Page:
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Villgro has announced a new addition to its investment and incubation portfolio – Vahan, a mobile education platform for low- income adults. Villgro has provided the company seed funding; the enterprise will also receive support through senior advisors who will provide strategic guidance to the business.

India adds 12 million people to the workforce every year. However, according to an Aspiring Minds report, it is estimated that around 50% of those people are unemployable due to a lack of English language and cognitive skills. Vahan is building a mobile application for making learning English affordable and accessible to India's massive low-income adult population. By helping people in the workforce learn better English more effectively, the startup will help them find employment in high growth sectors such as retail, hospitality, beauty and wellness, where English proficiency is important.

“After conducting research with people from low-income communities looking to learn English, we found that the lack of resources for practising was one of the biggest reasons why they weren’t able to learn the language effectively. That’s when the idea for Vahan was born – our goal is to mimic language immersion for low-income English language learners through our app,” says Madhav Krishna, founder of Vahan.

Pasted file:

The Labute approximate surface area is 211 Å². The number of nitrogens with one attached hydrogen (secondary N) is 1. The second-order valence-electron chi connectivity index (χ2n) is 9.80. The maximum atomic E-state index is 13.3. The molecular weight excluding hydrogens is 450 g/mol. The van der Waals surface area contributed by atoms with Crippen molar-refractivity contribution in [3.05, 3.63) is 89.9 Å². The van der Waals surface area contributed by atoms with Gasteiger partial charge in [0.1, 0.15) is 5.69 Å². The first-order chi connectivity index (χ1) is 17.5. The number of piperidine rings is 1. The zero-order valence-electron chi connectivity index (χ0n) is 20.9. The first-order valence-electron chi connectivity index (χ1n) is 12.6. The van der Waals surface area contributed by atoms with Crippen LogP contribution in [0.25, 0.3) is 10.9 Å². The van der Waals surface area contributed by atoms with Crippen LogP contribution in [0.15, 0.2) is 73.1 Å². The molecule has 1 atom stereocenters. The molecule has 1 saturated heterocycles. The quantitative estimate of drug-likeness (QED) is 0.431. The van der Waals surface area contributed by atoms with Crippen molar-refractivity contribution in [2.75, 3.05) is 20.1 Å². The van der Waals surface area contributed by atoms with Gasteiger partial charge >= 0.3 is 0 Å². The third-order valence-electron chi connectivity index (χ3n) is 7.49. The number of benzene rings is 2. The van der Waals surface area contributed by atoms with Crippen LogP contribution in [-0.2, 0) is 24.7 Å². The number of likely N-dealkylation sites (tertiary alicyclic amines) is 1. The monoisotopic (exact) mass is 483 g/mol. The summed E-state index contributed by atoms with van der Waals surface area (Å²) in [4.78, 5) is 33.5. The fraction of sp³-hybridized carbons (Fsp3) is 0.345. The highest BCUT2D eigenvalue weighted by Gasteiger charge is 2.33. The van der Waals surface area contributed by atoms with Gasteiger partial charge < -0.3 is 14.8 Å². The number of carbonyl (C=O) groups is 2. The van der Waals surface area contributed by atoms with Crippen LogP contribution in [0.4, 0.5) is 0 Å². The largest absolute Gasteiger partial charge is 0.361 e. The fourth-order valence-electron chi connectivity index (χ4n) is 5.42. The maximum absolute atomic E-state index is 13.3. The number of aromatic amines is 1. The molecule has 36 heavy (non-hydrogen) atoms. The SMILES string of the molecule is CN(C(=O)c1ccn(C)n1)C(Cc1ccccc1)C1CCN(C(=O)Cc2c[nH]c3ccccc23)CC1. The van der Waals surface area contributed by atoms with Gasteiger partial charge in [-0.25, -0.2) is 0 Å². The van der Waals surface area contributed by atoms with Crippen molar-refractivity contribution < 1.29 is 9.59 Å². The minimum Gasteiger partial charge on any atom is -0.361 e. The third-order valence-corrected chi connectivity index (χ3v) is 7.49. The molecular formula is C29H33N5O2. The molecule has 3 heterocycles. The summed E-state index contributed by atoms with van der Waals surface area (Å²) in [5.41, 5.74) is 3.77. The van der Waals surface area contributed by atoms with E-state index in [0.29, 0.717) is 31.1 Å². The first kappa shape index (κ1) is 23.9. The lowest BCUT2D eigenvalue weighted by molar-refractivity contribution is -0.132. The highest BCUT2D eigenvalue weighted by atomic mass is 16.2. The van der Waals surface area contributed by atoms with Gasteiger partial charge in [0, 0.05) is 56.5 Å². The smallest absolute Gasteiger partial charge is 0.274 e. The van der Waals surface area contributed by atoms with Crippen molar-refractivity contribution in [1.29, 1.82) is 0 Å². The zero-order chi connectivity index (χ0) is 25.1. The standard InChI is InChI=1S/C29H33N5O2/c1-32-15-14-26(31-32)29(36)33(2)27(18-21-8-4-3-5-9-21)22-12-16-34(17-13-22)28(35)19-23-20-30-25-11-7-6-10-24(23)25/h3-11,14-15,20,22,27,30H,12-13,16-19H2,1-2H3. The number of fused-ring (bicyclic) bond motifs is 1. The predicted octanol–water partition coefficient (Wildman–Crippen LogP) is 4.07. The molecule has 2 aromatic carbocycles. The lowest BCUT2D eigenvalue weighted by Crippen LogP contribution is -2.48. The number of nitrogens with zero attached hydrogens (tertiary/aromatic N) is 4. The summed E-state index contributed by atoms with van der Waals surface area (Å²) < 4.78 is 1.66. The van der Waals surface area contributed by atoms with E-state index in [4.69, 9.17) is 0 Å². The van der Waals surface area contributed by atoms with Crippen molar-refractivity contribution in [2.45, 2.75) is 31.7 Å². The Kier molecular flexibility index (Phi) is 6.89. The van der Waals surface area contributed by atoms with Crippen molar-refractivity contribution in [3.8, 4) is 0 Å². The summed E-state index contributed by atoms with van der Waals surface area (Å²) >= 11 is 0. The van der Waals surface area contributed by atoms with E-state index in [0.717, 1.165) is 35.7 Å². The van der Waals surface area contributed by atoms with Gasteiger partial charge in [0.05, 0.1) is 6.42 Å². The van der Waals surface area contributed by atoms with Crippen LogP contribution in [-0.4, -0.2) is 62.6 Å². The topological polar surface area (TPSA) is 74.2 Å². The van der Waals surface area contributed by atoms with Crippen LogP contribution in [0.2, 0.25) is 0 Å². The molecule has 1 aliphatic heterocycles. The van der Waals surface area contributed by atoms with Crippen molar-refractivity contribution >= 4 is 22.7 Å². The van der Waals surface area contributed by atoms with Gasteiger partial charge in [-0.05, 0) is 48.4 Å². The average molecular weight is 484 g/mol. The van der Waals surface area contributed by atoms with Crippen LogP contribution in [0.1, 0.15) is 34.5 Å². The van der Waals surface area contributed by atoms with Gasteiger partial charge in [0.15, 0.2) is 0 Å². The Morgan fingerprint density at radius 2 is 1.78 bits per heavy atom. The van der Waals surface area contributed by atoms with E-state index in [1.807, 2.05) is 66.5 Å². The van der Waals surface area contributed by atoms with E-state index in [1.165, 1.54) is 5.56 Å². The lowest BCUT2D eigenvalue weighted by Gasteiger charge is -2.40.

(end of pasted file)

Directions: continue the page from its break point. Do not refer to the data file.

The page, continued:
Vahan’s application is designed to work on basic, feature phones (75% of all cellphones in India) as well as smartphones, and supports full content customization/contextualization. Its goal is to help solve the skills gap problem in India and reach 15 million learners by 2020. The company is currently running pilots with two organisations in the development space – Magic Bus and LabourNet.

“This company represents the kind of enterprises that Villgro is excited about – a strong entrepreneur who has demonstrated a keen understanding of the sector; a deep commitment to creating impact; and a resolute desire to build a sustainable and scalable social business. We are optimistic about the way Vahan is using technology to reach students from low-income communities and believe this can have scaleable impact over the next few years,” says Kavita Rajagopalan, Investment Manager – Education, Villgro.

“We’re primarily looking for access to Villgro’s network of mentors and advisors which will be invaluable given that we’re a young organization with a focus on creating social impact at scale. They will also be able to help us form partnerships with relevant organizations in the education space,” added Madhav.

The education startup space is fast growing with more companies focussed on tech-enabled learning solutions for the poor, with an eye on scaling impact. Interest in education startups has also grown exponentially. In 2015, there were 18 impact investments in education, eight of them between $100,000 - $500,000 (Rs 65 lakh to Rs 3.25 crore); two-thirds of them in the K-12 segment.

Recognizing the need for investing in education startups, Villgro has been deepening its work in this space by incubating more education enterprises as well as working with partners like the Michael and Susan Dell Foundation, which is the anchor funder for Villgro’s projects in the education sector. Villgro was selected by the Dell Family Foundation as part of their strategy to catalyse market based innovations in the education sector to impact learning outcomes for children living in urban poverty.

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